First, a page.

YEAR IN REVIEW: Summerland Chamber asks for city status

Change in designation seen as advantage in attracting investment

The glamour of the city beckoned in September when the Summerland Chamber of Commerce suggested changing Summerland’s classification from a district municipality to a city.

Earlier this year, the chamber’s board of directors unanimously voted to petition municipal council to change the classification.

David Hull, executive director of the Summerland Chamber, said the change would be a strong economic development tool, especially in attracting international investment.

“A city designation would sound a little more progressive,” he said. “You’re playing in the bigger leagues when you’re a city.”

He added that the term “district” as a community designation is used in British Columbia but nowhere else in North America. Outside of the province, a district is often considered a part of a larger community.

READ ALSO: Summerland chamber director objects to ‘Smokanagan’ moniker

READ ALSO: Summerland Chamber letter raises concerns about proportional representation referendum

British Columbia has four classifications used when incorporating a municipality. A village has a population of up to 2,500 people. A town has between 2,500 and 5,000 people. A city has a population of more than 5,000.

A district municipality is based on a population density of fewer than 500 people per square kilometre.

In the 2016 census, Summerland had a population of 11,615 and a population density of 156.8 people per square kilometre.

While Summerland’s population density is far lower than the threshold, Hull said there are plenty of B.C. cities which have lower densities than 500 per square kilometre.

Summerland has a mix of urban areas and farms within its municipal boundaries, but the urban areas are compact and densely populated, Hull said.

“The urban core of Summerland is quite compact and as such, ‘city like’,” he said in a report to the chamber board.

In order to reclassify Summerland as a city, public support would be required, either through a referendum or the alternate approval process.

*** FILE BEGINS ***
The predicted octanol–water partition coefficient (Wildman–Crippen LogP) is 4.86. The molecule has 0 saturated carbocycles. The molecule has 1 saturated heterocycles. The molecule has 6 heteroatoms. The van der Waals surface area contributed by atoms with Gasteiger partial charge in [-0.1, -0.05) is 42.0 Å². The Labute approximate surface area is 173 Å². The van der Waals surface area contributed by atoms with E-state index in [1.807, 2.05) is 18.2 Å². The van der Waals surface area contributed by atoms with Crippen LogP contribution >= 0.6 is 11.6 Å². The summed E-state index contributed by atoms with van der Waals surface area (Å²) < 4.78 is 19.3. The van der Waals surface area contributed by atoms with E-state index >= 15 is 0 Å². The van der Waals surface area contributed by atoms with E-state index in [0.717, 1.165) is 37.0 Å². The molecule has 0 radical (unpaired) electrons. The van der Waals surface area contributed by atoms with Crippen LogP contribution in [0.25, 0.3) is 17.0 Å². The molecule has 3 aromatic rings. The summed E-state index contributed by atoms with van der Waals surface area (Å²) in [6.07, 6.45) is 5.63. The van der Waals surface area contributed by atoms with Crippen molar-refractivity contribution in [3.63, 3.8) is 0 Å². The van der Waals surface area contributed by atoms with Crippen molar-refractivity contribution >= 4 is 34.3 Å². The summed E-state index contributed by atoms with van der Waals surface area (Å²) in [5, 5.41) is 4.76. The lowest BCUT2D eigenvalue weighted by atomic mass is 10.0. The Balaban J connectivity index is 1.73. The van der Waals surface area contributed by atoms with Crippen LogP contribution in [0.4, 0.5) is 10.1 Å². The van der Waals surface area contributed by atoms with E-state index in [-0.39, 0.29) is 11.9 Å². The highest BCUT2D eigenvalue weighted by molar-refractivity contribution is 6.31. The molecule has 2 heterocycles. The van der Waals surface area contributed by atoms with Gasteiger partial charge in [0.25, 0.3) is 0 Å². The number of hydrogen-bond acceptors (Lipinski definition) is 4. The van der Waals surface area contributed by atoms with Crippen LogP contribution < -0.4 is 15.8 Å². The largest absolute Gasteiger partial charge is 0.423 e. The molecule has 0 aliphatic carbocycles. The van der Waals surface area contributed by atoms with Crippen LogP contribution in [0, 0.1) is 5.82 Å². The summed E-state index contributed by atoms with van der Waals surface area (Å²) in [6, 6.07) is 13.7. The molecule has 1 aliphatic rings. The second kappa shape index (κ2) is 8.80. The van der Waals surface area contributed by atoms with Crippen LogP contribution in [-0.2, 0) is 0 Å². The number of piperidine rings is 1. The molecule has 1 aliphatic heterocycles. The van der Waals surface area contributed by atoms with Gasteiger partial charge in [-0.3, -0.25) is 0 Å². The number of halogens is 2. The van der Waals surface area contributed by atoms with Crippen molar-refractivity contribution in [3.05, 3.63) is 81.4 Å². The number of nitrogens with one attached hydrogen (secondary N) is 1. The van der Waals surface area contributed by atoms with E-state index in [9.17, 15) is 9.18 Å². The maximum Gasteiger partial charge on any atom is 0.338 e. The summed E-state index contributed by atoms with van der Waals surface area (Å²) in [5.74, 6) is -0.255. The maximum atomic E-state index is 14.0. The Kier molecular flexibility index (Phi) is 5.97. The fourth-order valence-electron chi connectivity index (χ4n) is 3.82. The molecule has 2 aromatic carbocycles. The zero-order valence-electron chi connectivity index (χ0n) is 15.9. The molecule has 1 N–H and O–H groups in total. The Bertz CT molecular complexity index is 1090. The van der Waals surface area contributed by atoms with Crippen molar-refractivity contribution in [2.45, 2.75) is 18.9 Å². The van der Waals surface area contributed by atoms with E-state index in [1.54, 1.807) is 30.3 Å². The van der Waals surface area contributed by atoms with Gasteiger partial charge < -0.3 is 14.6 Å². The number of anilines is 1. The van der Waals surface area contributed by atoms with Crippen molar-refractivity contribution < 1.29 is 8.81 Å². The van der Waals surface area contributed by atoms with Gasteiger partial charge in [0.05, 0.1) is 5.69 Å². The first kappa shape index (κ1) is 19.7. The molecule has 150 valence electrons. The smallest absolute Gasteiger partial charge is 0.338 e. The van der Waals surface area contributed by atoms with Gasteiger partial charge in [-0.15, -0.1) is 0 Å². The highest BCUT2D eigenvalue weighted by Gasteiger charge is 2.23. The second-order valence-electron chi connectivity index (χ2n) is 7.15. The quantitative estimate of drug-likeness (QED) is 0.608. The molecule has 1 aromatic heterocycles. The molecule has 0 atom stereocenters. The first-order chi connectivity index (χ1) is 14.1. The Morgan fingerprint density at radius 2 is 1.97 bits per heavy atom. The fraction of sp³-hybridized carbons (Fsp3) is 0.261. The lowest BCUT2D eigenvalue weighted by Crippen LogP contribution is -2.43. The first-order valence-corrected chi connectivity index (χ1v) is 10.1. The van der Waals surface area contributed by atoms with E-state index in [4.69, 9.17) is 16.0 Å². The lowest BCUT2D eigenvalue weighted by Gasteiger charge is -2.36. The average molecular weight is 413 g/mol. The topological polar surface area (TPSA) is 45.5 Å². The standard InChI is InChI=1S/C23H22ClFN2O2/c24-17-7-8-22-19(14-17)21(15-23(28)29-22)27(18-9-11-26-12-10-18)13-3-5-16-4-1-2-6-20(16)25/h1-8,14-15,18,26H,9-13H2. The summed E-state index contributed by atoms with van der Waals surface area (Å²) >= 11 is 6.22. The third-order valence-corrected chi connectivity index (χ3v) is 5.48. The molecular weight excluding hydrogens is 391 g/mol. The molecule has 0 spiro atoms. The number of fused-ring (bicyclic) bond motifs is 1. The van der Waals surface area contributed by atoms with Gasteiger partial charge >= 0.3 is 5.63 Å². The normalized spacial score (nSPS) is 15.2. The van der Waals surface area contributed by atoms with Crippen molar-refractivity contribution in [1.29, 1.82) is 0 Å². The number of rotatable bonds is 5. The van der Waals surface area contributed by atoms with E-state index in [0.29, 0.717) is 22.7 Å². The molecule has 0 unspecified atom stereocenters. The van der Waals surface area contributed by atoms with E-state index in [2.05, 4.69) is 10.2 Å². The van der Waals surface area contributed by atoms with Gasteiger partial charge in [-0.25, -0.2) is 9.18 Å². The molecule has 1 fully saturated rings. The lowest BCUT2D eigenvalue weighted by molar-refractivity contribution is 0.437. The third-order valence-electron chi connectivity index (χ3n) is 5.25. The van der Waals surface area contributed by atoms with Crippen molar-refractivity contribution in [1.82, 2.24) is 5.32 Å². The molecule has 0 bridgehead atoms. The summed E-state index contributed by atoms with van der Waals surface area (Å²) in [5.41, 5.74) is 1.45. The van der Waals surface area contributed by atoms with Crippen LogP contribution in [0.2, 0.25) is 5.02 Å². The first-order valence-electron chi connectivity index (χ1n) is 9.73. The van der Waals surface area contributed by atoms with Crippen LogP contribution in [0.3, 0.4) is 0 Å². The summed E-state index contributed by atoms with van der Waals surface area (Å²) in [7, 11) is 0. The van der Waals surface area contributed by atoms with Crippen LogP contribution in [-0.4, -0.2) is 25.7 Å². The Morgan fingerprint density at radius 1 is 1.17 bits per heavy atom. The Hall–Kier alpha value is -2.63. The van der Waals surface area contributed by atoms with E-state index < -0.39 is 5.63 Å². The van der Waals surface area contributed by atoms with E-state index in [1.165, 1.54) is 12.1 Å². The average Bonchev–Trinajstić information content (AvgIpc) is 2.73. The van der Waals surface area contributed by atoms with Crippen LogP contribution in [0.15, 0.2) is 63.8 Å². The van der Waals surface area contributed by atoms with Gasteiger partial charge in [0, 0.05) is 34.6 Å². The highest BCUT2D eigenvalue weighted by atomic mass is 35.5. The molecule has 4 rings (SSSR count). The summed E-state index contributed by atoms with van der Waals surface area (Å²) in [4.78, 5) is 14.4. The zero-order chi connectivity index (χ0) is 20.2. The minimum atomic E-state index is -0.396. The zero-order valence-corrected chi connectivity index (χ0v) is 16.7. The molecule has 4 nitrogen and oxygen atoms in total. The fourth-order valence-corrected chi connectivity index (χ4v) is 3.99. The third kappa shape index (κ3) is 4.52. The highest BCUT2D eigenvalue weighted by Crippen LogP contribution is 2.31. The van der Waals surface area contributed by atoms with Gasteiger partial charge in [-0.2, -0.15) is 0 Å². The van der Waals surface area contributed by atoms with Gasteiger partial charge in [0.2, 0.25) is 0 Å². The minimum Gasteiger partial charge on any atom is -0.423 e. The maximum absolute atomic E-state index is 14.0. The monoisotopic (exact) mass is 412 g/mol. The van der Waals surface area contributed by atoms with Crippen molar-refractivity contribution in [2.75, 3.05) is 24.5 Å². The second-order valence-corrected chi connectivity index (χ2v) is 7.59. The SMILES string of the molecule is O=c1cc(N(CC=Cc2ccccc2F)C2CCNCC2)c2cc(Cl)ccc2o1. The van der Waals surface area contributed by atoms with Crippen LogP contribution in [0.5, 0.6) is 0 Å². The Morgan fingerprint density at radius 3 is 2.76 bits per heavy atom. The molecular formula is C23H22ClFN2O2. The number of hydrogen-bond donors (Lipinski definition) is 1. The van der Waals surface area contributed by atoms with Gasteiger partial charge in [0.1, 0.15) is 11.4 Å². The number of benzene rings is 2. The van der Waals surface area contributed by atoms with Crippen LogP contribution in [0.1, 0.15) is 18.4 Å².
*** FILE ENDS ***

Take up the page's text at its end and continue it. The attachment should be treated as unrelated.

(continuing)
The estimated cost of a referendum is between $65,000 and $75,000, while the alternate approval process would cost an estimated $5,000, he said.

Once public support has been received, a council resolution would be required.

Then, municipal staff would work with the province to change Summerland’s designation. He estimates the process would take two years to complete.

To report a typo, email:
news@summerlandreview.com
.



news@summerlandreview.com

Like us on Facebook and follow us on Twitter.

Get local stories you won't find anywhere else right to your inbox.
Sign up here

Just Posted

Chilliwack on the map for Salmon Arm Roots and Blues

Canadian music legends confirmed for 28th annual music festival

Volunteer spends hundreds of hours restoring piece of railway history

Revelstoke Railway Museum now home to an authentic Kalamazzo No. 2 Section Handcar

Awesome lineup of music this weekend in Revelstoke

See bands and DJs Thursday, Friday and Saturday

Revelstoke RCMP hand out 59 tickets during driving enforcement campaign

Between Jan. 16 and 19 they handed out 21 speeding relative to conditions tickets

Avalanche closure scheduled, more snow on the way

Roads and weather for Revelstoke Jan. 20

VIDEO: Soldiers trade rifles for snow shovels to help dig out St. John’s

A state of emergency is set to extend into a fifth day

Warm ‘blob’ could be behind mass starvation of North Pacific seabirds: study

Unprecedented death toll raises red flag for North American marine ecosystems

North Okanagan woman pleas for return of stolen scooter

‘It’s been another kick in the teeth… how do you get ahead and keep your head above water?’

Police search for owner of another icy sailboat on Okanagan Lake

The frozen vessel was spotted near the 800 block of Manhattan Drive in Kelowna

Future of Penticton francophone school secured following funding announcement

$11.5M in funding means École Entre-lacs now independently owned and operated

ICBC to bring in ranking system for collision, glass repair shops

Change comes after the much-maligned auto insurer has faced criticism for sky-high premiums

City of Vernon to redirect reclaimed water into Okanagan Lake

MacKay Reservoir nears capacity; city to reflow water into lake near Kin Beach

‘It was just so fast’: B.C. teen recalls 150-metre fall down Oregon mountain

Surrey’s Gurbaz Singh broke his leg on Mount Hood on Dec. 30

Most Read